- CLS measures the sum total of all individual layout shift scores for every unexpected layout shift that occurs during the entire lifespan of the page. A layout shift occurs any time a visible element changes its position from one rendered frame to the next.
- Have you ever loaded a website and as you try to read it, the content keeps jumping around as more content loads in? Super annoying. And Google tracks how much this is happening on each page.
How to Easily Check Your Site’s Speed
There are a number of tools that can track site speed but they all do so slightly differently. This is why we’d recommend using a variety of tools, not just one. I’ve outlined the 3 we use most frequently below.
I can’t explain it better than Google themselves: “Lighthouse is an open-source, automated tool for improving the quality of web pages.”
Lighthouse will give you detailed reports on where a site is doing well and where it can improve – with all areas scored out of 100. It can be a great tool for monitoring your client’s websites for any issues that might come up.
At Lattimore & Friends, we use Google Lighthouse the most out of these three tools during the development phase of a project.
You can run Lighthouse from Chrome DevTools (right click & ‘Inspect’ then move to the ‘Audits’ tab), or as part of a PageSpeedInsights report. The two are both made by Google but measure different things – PageSpeedInsights measures page speed performance only, whereas Lighthouse is a more comprehensive tool, measuring for example SEO and site accessibility (to those with disabilities). PageSpeedInsights also uses both real data (from Chrome users) and lab data, whereas Lighthouse (and the other tools below) only use lab data.
GTMetrix’s reports use Lighthouse (so lab data) to power part of its criteria, combined with its own experience data. The GTMetrix Grade ‘blends how fast your page performs (in terms of loading, interactivity, and visual stability) with how well it’s built for optimal performance.’
This means that the grade takes into account both the structure of the website being tested and the performance that the user experiences.
It uses this report to then offer guidance on how the score can be improved – split out into structural changes and performance related changes, among others. Like Lighthouse/PageSpeedInsights, GTMetrix gives you a list of priority areas to focus on, with a traffic light colour scheme.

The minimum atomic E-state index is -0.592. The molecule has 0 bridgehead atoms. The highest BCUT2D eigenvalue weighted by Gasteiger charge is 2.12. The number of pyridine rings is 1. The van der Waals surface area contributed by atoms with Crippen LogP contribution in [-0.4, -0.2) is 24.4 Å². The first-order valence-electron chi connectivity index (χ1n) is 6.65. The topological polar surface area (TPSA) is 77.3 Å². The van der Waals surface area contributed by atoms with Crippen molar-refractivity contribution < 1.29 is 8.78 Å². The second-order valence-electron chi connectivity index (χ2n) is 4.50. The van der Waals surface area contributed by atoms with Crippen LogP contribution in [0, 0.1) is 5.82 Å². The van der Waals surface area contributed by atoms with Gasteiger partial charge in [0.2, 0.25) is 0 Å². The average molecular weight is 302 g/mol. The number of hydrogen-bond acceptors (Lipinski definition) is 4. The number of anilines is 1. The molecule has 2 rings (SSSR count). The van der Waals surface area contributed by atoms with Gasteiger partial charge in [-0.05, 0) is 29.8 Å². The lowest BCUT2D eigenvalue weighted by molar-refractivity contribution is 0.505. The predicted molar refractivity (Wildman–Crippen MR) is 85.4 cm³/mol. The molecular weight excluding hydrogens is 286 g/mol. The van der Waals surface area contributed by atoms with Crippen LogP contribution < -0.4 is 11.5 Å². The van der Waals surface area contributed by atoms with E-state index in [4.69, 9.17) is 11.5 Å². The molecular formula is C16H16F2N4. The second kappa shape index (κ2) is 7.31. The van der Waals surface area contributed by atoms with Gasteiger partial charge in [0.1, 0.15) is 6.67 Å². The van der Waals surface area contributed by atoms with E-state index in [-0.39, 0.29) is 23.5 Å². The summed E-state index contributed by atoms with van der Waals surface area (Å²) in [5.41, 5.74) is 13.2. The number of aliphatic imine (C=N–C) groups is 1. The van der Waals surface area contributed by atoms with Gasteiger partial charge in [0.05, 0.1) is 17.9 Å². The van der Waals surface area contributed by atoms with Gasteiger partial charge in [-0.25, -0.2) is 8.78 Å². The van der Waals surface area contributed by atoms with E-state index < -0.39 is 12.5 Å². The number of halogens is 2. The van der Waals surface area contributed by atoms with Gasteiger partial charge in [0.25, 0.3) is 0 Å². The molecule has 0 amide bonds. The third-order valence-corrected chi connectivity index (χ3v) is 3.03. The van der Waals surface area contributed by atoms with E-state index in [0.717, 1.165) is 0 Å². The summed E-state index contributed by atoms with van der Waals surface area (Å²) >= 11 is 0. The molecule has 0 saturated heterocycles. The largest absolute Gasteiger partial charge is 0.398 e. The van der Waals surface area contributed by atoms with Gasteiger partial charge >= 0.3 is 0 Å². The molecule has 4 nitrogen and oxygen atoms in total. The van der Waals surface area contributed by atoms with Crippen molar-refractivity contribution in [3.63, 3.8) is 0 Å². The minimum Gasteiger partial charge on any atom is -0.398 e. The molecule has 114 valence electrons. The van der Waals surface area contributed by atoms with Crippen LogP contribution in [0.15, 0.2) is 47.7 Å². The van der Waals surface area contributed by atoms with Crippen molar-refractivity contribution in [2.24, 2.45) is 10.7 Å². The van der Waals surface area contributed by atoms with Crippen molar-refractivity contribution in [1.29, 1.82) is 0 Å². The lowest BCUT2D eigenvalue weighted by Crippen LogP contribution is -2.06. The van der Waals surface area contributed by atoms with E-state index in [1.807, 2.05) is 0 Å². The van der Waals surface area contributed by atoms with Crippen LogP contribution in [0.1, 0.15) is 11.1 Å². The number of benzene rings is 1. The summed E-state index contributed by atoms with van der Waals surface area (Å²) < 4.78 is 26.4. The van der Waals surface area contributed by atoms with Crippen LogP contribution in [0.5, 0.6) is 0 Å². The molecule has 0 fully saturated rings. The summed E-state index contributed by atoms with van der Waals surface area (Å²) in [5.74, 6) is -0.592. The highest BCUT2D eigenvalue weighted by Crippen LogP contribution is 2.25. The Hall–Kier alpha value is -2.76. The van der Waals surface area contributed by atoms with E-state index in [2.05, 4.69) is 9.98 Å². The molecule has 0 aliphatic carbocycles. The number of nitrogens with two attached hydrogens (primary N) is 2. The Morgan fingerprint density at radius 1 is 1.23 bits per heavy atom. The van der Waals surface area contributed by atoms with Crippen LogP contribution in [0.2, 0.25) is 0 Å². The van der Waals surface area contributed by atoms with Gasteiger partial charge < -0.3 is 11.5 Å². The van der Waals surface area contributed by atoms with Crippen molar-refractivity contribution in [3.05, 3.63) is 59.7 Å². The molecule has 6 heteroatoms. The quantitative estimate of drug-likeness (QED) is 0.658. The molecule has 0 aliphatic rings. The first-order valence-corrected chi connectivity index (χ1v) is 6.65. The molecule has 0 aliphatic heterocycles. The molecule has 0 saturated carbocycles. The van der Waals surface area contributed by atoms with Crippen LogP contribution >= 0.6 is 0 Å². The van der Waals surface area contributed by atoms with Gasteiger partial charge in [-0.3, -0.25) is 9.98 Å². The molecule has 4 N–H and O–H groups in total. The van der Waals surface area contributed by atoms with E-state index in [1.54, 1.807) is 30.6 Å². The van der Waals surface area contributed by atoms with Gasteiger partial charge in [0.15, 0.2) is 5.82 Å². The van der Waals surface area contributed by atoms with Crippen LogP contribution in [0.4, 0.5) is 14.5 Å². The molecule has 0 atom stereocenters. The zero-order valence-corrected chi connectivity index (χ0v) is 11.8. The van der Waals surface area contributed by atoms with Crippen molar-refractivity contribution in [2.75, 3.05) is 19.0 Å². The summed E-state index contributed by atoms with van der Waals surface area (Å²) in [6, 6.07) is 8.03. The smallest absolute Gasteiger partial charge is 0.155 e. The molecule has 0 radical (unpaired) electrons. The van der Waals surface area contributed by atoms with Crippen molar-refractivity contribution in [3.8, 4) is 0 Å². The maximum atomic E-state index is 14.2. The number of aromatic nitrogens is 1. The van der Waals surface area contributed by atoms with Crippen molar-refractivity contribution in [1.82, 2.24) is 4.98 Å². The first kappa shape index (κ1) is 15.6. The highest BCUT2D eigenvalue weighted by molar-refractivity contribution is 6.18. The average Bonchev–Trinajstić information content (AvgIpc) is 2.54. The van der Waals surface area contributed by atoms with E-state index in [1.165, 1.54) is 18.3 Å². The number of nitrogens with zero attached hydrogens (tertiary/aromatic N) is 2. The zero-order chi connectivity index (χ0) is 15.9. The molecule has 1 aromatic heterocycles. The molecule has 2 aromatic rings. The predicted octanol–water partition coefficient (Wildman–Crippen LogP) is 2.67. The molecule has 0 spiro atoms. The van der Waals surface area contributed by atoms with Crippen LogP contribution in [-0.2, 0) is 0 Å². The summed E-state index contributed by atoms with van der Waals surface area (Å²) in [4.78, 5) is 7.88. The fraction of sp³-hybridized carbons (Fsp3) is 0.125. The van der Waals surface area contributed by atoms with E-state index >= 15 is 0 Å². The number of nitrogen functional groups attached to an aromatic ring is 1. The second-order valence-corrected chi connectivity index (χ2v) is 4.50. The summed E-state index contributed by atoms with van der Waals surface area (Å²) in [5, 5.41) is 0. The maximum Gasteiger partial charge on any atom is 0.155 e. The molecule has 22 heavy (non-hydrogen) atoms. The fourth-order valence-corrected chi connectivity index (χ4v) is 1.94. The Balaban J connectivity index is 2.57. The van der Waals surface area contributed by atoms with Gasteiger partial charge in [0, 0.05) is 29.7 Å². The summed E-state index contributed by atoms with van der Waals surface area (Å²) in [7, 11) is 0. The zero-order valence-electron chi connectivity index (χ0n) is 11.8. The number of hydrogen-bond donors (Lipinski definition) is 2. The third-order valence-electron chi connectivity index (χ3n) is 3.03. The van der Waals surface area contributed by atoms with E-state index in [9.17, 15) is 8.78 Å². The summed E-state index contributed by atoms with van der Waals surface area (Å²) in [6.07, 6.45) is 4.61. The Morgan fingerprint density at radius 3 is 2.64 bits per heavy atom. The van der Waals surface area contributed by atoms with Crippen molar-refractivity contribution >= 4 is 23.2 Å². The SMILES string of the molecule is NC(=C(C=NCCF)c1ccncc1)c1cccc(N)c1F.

Much like the other tools, Pingdom offer a free page speed tool – but also offer a paid for service which covers all types of web reporting (including transaction monitoring and uptime monitoring) – helpful if you’re looking for more comprehensive monitoring and reporting.
Pingdom’s page speed report has a few different features that make it somewhat easier to digest as a layperson – the table above, for example, displays which type of content is affecting your client’s load time the most. In this case, you can see that the fonts are the largest type of content. If this was your client, you could recommend using a different (ie not a custom) font to improve their site speed.
How do you improve page load time for your clients?
What is image optimisation?
Images are one of the largest contributors to page speed issues. They typically take up 50-90% of the page size and slow down load time considerably.
However, there are ways to ensure that images are optimised for the web – often all you need to do is offer a bit of training!
We would recommend that you only use PNGs on the web, so please feel free to pass this onto your design team/clients.
Helpful tools for image optimisation
Even PNGs can be too large – we would recommend that each image would be below 100kb. Here’s a few tools you can use to compress your images:
What is caching?
When caching is enabled, your client’s website would create a static (just HTML, CSS and JS) version of each page. This means there’s no need for it to ask the database for information when loading a page – all the content is already there and can be shown quickly